"China will uphold an objective and fair position on the Ukraine crisis and play a constructive role in promoting talks for peace.," Wang added.

Russia China.jpg
New Michurinsky Prospekt station of the Moscow Metro, made in Chinese style and decorated with Chinese characters, is seen in Moscow on March 17, 2023. (Alexander Zemlianichenko/AP) 

On Monday, two major newspapers in Russia and China simultaneously published two articles by Putin and Xi that reflected their approaches towards each other.

Putin’s article in the People’s Daily said Russia appreciated China’s “well-balanced stance on the events in Ukraine” and Moscow welcomed “China’s readiness to make a meaningful contribution to the settlement of the crisis.” 

The Russian president went on to condemn Western countries for “the irresponsible and outright dangerous actions that jeopardize nuclear security.”

“Russia is open to the political and diplomatic resolution of the Ukraine crisis,” Putin wrote, “Unfortunately, the ultimatum nature of requirements placed on Russia shows that their authors are detached from these realities and lack interest in finding a solution to the situation.”

“We reject illegitimate unilateral sanctions, which must be lifted,” the article said.

Without mentioning the U.S., Xi wrote: “The international community is well aware that no country in the world is superior to all others. There is no universal model of government and there is no world order where the decisive word belongs to a single country."

Kremlin spokesman Dmitry Peskov told reporters on Friday that the two leaders would discuss the “further development of comprehensive partnership and strategic cooperation between Russia and China” during Xi’s trip, which lasts until Wednesday.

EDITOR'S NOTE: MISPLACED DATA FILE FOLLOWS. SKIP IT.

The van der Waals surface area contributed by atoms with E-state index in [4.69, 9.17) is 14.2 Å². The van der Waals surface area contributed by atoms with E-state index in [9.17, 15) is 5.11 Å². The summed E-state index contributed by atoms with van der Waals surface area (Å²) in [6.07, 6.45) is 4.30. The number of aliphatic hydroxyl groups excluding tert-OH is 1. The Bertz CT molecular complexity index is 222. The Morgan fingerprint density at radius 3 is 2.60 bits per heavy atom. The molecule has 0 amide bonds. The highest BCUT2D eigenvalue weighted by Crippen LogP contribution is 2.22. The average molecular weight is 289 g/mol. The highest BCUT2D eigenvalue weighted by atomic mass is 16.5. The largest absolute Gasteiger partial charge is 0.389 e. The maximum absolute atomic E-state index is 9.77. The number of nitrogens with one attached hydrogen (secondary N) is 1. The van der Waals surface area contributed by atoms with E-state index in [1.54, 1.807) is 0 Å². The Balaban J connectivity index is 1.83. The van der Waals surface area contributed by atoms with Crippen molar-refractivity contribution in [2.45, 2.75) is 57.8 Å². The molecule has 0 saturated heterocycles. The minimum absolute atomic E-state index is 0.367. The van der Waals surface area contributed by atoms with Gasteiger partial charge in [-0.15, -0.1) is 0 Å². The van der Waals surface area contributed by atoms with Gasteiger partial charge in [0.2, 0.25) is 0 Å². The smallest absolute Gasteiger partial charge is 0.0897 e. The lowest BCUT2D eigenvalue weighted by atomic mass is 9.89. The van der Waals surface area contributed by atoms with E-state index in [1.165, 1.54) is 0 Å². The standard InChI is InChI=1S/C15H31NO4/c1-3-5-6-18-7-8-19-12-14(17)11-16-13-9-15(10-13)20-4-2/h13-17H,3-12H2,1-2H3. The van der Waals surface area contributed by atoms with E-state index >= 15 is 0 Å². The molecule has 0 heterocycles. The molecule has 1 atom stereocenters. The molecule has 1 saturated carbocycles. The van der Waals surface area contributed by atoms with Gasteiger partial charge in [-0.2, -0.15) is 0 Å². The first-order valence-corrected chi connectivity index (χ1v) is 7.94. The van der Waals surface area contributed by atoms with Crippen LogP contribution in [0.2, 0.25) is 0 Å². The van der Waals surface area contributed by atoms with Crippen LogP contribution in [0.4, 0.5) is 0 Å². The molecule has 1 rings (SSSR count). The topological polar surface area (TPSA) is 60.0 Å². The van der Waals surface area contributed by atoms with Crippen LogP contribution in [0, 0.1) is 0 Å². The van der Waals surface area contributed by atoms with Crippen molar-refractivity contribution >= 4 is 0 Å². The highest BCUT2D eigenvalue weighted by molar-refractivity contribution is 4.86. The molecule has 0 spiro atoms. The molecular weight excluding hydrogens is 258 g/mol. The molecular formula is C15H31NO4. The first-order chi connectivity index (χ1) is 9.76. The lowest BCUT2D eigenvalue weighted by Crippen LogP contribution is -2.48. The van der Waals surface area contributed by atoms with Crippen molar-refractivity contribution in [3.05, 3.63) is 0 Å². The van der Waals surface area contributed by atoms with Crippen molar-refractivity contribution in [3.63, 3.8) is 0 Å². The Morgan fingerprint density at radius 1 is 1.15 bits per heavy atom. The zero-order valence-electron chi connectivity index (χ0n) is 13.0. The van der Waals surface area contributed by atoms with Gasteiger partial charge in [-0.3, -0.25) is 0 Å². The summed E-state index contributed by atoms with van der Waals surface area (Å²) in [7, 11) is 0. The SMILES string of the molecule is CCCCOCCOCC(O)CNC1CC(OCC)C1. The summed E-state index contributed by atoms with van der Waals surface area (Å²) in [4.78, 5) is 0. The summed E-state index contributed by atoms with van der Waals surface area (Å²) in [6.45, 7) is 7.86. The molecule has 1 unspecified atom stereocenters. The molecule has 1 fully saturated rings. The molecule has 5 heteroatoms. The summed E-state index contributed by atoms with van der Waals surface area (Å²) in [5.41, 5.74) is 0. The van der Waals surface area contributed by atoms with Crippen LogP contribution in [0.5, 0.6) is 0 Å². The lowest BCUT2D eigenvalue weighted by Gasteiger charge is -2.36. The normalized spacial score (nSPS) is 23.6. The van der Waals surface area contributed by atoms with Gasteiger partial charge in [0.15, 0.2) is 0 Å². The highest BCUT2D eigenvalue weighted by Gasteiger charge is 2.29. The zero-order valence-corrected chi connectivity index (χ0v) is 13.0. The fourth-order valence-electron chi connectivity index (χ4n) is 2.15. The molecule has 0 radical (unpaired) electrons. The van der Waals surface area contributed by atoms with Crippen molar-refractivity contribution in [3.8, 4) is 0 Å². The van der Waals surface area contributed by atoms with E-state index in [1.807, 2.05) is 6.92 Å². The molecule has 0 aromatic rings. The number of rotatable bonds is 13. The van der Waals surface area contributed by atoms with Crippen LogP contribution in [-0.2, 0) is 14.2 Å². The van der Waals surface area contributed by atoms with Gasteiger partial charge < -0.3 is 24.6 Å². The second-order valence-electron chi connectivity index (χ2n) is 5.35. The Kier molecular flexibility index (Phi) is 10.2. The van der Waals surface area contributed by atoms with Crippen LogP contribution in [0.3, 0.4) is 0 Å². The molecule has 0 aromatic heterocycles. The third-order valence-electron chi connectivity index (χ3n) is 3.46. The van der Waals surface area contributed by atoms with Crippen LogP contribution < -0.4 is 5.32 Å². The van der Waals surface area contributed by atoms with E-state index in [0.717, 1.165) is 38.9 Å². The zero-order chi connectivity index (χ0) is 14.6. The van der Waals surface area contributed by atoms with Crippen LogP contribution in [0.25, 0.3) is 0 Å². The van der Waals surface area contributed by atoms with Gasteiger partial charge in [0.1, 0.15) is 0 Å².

Military-technical cooperation and energy issues will be high on the agenda.

They will sign a joint statement on a plan to develop key areas of Russian-Chinese economic cooperation until 2030, according to Russian presidential aide Yuri Ushakov

The two sides also plan to sign “more than 10” documents on various areas of cooperation, Ushakov told a press briefing.

Ukraine peace plan?

“The Ukraine war will no doubt be the top issue for the two leaders’ meeting,” said Baohui Zhang, professor of Government and International Affairs at Hong Kong’s Ling nan University.

“China should have concerns for the prospect of Russia’s eventual defeat and the following geopolitical consequences,” Zhang told Radio Free Asia (RFA).

“Moreover, China is sandwiched between Russia and the West regarding its roles in the Ukraine war. It is a quagmire that Beijing does not want.”

“[The] Chinese and Russian leaders will certainly talk about how to end the war as a cease of conflict is conducive to the interests of both,” the analyst said.

China’s 12-point blue print on the Ukraine crisis, on the other hand, does not offer concrete measures to end the conflict and “it’s difficult to say what Xi might say to Putin in private,” said Ian Storey, a Singapore-based scholar who has been studying China’s and Russia’s defense diplomacy in Southeast Asia.

“I don’t think he will try to persuade Putin to sign some kind of ceasefire agreement with Ukraine,” Storey said.

When it comes to the Ukraine conflict, “the key question is whether or not the Putin-Xi summit will lead to decisions on the part of China to open large-scale military and military-related supplies to Russia,” said Artyom Lukin, deputy director for research at the School of Regional and International Studies at Russia’s Far Eastern Federal University.